From Sciencemadness Wiki
Jump to: navigation, search
IUPAC name
Preferred IUPAC name
Systematic IUPAC name
Molar mass 26.04 g/mol
Appearance Colorless gas
Odor Slight ethereal odor
Density 1.097 g/cm3
Melting point −80.8 °C (−113.4 °F; 192.3 K)
Boiling point −84 °C (−119 °F; 189 K) (sublimes)
1.2 g/L (25 °C)
Solubility Soluble in acetone, benzene, chloroform, diethyl ether, dimethylformamide
Slightly soluble in glacial acetic acid, carbon disulfide, ethanol
Vapor pressure 44.2 atm (20 °C)
Acidity (pKa) 25
201 J·mol−1·K−1
226.88 kJ/mol
Safety data sheet PRAXAIR
Related compounds
Related compounds
Except where otherwise noted, data are given for materials in their standard state (at 25 °C [77 °F], 100 kPa).
Infobox references

Acetylene (or ethyne) is a flammable gas used in welding and making explosives. It contains a triple bond between two carbons in its structure, making it the simplest alkyne, and has the formula C2H2.



Acetylene burns in oxygen with a very hot and bright flame, with a temperature of 2534 °C at atmospheric pressure. The temperature can be higher if nitrous oxide is used.

It will ignite on contact with chlorine at standard conditions.

Acetylene is used to make the explosives copper(I) acetylide and silver acetylide. These are both rather sensitive and moderately powerful primary explosives.

Acetylene reacts with the amides of alkali metals while in ammonia solution to form water-soluble alkali metal acetylides.


Acetylene cannot exist as a liquid at any temperature under normal pressures, and it is extremely inadvisable to pressurize the gas due to the high risk of an explosion. Industrially, cylinders of acetylene are filled with a porous inert sponge to avoid having high pressures of the gas. This sponge is filled with acetone or dimethylformamide, in which the the gas dissolves.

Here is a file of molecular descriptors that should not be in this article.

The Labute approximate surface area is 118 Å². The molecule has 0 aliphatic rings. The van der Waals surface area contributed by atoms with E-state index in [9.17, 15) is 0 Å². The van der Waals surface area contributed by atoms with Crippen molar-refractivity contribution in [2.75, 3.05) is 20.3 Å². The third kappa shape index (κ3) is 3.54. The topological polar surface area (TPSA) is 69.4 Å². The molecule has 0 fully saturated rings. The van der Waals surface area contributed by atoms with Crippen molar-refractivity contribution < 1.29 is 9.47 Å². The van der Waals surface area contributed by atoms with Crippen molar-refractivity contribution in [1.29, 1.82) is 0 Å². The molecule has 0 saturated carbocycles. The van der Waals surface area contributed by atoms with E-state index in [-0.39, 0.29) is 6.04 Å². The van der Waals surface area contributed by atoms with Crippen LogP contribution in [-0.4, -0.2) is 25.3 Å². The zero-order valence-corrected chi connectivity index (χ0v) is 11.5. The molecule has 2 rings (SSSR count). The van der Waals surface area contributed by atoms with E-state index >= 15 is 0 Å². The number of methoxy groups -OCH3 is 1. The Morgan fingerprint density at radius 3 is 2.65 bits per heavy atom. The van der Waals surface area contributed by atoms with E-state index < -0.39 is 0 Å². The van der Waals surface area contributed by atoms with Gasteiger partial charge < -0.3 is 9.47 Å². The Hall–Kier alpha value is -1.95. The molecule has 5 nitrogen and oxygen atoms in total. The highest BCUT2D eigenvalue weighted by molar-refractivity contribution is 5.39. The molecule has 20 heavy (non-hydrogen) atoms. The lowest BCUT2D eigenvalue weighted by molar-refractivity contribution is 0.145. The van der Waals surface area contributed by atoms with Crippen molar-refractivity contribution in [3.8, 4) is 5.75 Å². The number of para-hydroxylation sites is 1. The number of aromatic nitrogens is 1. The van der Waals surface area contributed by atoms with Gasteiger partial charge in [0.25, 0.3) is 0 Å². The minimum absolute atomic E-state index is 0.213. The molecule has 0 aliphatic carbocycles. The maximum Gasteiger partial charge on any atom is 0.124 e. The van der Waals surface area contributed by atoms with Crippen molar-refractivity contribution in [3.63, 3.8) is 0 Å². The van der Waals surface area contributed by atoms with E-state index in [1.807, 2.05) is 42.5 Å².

Mixtures of acetylene and air are extremely explosive, with acetylene volumes from 2.6% to 80% capable of detonating.

While acetylene itself may not have an odor, any cylinder of the gas will contain a small amount of an odorant, and the gas generated from calcium carbide and water always has a strong smell due to impurities.


Cylinders of acetylene are available generally at welding supply stores. There is a consumer use for cylinders of this gas.


In a home chemistry setting, acetylene is generated by the reaction of calcium carbide and water. The calcium carbide used is often a low grade, so it will produce a variety of other gases such as hydrogen sulfide and phosphine.

To increase the purity of acetylene from calcium carbide, the gas can be lead through a wash bottle containing sodium hydroxide, then plain water to remove any sodium hydroxide.


Copper Acetylide -



Explosions of acetylene can be very powerful. It is easily capable of detonation when pressurized, and is quite shock sensitive, meaning shock waves generated from explosives could set it off. Fuel/air mixtures can ignite very easily and will detonate or burn very hot and bright.

Although unlikely, acetylene can form very sensitive explosives on contact with copper, so the use of copper piping is inadvisable.

While generally not terrible toxic when pure, if generated from calcium carbide, many other gases toxic like hydrogen sulfide may be produced.


Acetylene is stored commercially in cylinders, where it is dissolved in acetone or dimethylformamide (DMF), contained in a gas cylinder with a porous filling (Agamassan).

A new method was developed in 2009, where acetone is stored in a metal-organic framework (MOF), a lattice-like structure made of copper oxide and benzene.[1]


Acetylene can be safely released in the atmosphere or burned.



Relevant Sciencemadness threads